Palmetto Fort, Palmetto Flag


Coming up to enfilade the fort, the Sphinx and Syren, thrown off their course by the Bristol ’s actions, had come down on the Actaeon and were hopelessly tangled with her. Before the madly working sailors had chopped their respective ships clear of each other the Actaeon lost her bowsprit, her rudder jammed, and she floated clear of the mix-up only to smash herself hard and fast on the Middle Ground, a shoal in the center of the channel that in later years would find enduring fame as the site of a fort named Sumter.

It is now high noon, and over the causeway from the mainland stalks a tall, gangling figure; Lee is coming to inspect his island garrison. Daintily picking his way among broken branches and spent cannon balls, and indifferent to the enemy fire that is raking his path, the general gains the fort gate and calmly waits in the open until the portal is unbarred by Francis Marion. Then he whistles his omnipresent dogs to heel and enters to greet Colonel Moultrie.

“Ah, Moultrie; how goes it?”

The Carolinian grins through the powder dust that perspiration has caked into a mask over his face. “Well sir,” he chuckles, “no doubt this is a very honorable situation, but it’s a dam’d unpleasant one, tool”

Lee nods and strolls over to a battery that is ready to fire. “Permit me, if you please,” he says to the gun captain and himself aims the piece. He is apparently pleased at the effect of his shot, and repeats the performance at several other emplacements. Then he dusts his hands carefully on a handkerchief and walks to the gate. “Colonel,” he says, “I see you are doing very well here. You have no occasion for me; I will go up to town again.” And up to town he goes, following his long nose unconcernedly through the lead slugs and iron missiles that rain about him.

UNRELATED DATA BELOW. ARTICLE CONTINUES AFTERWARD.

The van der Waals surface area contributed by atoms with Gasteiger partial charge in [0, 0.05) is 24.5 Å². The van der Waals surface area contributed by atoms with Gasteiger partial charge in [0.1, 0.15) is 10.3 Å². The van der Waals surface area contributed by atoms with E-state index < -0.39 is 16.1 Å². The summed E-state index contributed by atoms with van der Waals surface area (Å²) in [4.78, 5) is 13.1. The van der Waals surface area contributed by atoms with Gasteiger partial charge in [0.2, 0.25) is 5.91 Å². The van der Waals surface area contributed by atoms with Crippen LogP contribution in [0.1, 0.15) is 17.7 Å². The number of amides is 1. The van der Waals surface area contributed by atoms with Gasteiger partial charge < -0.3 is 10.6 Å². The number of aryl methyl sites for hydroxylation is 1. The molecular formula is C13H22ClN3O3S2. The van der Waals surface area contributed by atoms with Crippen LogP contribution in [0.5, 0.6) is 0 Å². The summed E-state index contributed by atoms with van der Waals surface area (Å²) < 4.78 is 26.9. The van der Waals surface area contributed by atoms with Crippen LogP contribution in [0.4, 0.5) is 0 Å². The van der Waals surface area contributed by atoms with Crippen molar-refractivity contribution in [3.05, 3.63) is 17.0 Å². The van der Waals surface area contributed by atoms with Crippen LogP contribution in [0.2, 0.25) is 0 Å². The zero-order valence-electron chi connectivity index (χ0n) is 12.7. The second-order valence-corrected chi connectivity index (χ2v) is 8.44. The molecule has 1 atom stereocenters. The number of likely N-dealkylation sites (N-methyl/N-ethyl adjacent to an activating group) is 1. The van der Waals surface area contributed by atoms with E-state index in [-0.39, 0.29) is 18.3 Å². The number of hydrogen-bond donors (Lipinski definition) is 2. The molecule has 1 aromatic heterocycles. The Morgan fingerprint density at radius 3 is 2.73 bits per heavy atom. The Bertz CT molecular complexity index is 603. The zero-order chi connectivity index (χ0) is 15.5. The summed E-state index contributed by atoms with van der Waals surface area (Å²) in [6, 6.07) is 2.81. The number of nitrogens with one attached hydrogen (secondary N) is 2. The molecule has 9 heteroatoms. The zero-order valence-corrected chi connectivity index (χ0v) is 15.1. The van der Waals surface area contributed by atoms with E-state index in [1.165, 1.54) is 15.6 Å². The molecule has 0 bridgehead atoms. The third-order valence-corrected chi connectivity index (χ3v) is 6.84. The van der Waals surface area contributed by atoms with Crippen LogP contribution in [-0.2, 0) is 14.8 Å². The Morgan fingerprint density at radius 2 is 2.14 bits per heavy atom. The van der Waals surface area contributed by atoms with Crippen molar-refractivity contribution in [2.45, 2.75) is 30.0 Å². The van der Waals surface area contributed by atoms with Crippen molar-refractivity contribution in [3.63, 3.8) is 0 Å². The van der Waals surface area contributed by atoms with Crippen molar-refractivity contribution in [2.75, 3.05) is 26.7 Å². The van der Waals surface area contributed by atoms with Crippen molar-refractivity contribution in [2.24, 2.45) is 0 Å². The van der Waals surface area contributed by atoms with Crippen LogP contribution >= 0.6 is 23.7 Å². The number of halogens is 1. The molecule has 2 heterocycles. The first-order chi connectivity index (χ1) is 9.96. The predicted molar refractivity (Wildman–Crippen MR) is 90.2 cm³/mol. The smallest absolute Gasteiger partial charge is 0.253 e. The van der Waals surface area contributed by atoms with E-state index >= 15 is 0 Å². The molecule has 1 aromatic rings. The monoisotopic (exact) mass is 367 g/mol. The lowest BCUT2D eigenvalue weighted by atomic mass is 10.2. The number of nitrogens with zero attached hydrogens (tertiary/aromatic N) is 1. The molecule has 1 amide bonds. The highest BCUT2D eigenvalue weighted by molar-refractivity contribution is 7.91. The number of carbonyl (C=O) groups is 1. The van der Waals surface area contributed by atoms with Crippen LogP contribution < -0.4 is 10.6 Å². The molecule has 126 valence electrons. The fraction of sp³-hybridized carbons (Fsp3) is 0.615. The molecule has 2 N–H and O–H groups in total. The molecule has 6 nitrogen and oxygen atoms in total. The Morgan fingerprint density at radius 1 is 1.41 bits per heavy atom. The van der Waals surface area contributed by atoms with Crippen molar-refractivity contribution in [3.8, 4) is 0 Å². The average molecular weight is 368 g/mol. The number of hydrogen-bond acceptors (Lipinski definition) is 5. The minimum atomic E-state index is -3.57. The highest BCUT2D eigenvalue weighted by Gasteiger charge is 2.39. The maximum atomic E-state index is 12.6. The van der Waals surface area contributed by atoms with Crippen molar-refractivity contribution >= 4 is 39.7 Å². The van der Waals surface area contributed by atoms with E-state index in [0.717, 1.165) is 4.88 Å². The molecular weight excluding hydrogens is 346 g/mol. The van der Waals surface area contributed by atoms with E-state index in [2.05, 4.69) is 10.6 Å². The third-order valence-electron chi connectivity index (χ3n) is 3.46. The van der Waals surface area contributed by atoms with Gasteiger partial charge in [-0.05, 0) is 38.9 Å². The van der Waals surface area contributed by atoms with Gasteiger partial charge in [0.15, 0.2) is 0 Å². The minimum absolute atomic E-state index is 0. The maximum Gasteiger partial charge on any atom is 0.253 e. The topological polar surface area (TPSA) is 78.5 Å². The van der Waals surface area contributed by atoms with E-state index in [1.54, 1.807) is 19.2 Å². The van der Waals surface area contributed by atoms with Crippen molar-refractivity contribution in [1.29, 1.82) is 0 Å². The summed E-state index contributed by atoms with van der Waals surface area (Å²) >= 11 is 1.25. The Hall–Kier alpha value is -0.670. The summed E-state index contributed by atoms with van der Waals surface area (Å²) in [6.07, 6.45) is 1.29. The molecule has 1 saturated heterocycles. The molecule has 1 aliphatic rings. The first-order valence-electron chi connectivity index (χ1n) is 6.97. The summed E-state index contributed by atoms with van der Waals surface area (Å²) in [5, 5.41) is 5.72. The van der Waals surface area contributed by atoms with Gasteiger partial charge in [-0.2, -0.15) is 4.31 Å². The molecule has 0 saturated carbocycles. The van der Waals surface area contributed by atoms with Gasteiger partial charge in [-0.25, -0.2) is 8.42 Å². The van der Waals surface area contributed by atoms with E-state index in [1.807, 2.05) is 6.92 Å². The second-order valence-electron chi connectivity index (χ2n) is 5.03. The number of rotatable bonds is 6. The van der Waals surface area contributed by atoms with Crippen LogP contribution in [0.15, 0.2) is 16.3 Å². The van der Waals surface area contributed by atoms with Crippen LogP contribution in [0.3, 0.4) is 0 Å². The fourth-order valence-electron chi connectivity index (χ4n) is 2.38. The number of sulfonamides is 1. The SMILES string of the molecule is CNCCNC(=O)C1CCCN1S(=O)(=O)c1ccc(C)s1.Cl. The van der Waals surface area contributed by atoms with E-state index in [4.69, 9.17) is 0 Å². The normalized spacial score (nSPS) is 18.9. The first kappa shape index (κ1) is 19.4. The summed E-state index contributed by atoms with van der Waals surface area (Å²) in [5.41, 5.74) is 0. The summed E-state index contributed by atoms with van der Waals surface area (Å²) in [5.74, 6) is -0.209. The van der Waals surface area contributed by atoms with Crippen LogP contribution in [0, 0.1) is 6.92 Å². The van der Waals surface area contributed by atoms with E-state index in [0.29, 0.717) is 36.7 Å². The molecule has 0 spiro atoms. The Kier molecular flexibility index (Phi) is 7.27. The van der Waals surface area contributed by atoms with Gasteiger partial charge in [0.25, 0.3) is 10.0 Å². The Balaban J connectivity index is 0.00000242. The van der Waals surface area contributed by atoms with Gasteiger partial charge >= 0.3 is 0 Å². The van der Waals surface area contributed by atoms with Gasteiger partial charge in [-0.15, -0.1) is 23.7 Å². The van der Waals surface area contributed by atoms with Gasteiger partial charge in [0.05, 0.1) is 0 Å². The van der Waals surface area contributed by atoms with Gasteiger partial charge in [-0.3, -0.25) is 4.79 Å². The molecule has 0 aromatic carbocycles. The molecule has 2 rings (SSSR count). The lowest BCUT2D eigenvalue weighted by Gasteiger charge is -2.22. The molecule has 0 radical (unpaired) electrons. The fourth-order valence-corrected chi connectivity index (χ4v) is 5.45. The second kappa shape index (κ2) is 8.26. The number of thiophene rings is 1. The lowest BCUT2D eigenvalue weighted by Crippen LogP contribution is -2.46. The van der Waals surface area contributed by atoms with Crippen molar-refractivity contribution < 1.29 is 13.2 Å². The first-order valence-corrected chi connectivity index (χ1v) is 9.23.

Moultrie watches him in grudging admiration, and turns to Marion. “I declare, Francis,” he murmurs, “that calls for a drink.” Grog is brought out and passed around in fire buckets; it is lukewarm but to the soldiers steaming in the hot summer sun it seems refreshingly cold. Later on, Moultrie is to commemorate this pleasing potion in his diary: “I never had a more agreeable draught.”

Slowly the afternoon wears away, with the British ships ripping out broadside after broadside from seemingly inexhaustible stores of ammunition. Gun after single gun, the fort answers.

Once the Redcoats have real reason to cheer; a British ball snaps the flagstaff of the fort, and the flag —Moultrie’s own blue banner with the silver crescent of South Carolina’s state troops—comes tumbling down. Across the harbor, the watchers at Charleston groan at the sight—and then yell as a figure darts over the parapet, grabs the broken pole, and drives it once more upright in the earth. It is a sergeant named Jasper who will later receive thanks and a sword from the state’s governor and other gifts of a more substantial nature from the state’s citizens.

As night shuts down, the thunder and flashes of the guns give every appearance of a tropical storm—but a storm that has spent its fury, and is now a rumbling echo of its former ferocity. Little by little the British fire slackens; then the harbor tide starts to ebb; with it flow away all hopes of a quick British conquest of the southern colonies. One by one the royal warships weigh anchor and drop down through the harbor mouth to safety. As they go, the final shot of the tenhour battle is fired by Francis Marion from the fort. It enters the cabin of the luckless Bristol, kills two officers who are there, passes to the deck where it cuts down three seamen, and falls overside.

Next morning only the Actaeon remained, hard aground, as a reminder of yesterday’s action. The remnants of her crew who had stayed aboard all night now set her afire and then took to the boats for the long pull to the battered Bristol, which had been able to drag herself only a few miles further down the channel.

An American prize crew at once put off from the fort, boarded the deserted frigate, fired a few shots from her guns at the Bristol for good measure, took the ship’s bell, and departed just before she blew up. Moultrie described the explosion thus: “A great pillar of smoke which soon expanded itself at the top, and to appearances, formed the figure of a palmetto tree.”

... So, on the great seal of the sovereign state of South Carolina you will see today the palmetto tree, and, too, that shattered log beneath the palmetto—broken as once were broken those hulls of English oak that tried to broach the palmetto ramparts in the New World’s first engagement between land and sea forces.